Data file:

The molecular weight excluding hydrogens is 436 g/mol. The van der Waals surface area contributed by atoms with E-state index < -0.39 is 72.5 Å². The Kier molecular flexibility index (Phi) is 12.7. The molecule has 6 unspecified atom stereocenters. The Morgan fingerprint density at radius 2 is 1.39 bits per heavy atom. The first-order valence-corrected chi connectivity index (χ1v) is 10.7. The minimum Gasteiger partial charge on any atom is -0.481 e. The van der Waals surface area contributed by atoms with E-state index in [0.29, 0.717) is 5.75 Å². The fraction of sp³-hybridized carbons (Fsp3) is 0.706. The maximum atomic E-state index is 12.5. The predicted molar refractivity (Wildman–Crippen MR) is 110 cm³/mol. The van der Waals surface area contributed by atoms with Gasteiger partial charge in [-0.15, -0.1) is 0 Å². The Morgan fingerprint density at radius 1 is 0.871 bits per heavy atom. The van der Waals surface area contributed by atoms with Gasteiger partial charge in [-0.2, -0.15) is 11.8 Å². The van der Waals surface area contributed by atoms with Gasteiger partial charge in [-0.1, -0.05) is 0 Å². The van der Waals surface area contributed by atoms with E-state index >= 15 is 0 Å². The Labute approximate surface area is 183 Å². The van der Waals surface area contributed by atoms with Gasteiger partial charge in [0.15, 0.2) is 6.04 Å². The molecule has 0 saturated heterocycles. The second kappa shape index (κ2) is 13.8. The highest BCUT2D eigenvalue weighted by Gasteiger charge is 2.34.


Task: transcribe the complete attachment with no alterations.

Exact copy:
The molecular weight excluding hydrogens is 436 g/mol. The van der Waals surface area contributed by atoms with E-state index < -0.39 is 72.5 Å². The Kier molecular flexibility index (Phi) is 12.7. The molecule has 6 unspecified atom stereocenters. The Morgan fingerprint density at radius 2 is 1.39 bits per heavy atom. The first-order valence-corrected chi connectivity index (χ1v) is 10.7. The minimum Gasteiger partial charge on any atom is -0.481 e. The van der Waals surface area contributed by atoms with E-state index in [0.29, 0.717) is 5.75 Å². The fraction of sp³-hybridized carbons (Fsp3) is 0.706. The maximum atomic E-state index is 12.5. The predicted molar refractivity (Wildman–Crippen MR) is 110 cm³/mol. The van der Waals surface area contributed by atoms with Gasteiger partial charge in [-0.15, -0.1) is 0 Å². The Morgan fingerprint density at radius 1 is 0.871 bits per heavy atom. The van der Waals surface area contributed by atoms with Gasteiger partial charge in [-0.2, -0.15) is 11.8 Å². The van der Waals surface area contributed by atoms with Gasteiger partial charge in [-0.1, -0.05) is 0 Å². The van der Waals surface area contributed by atoms with E-state index >= 15 is 0 Å². The Labute approximate surface area is 183 Å². The van der Waals surface area contributed by atoms with Gasteiger partial charge in [0.15, 0.2) is 6.04 Å². The molecule has 0 saturated heterocycles. The second kappa shape index (κ2) is 13.8. The highest BCUT2D eigenvalue weighted by Gasteiger charge is 2.34.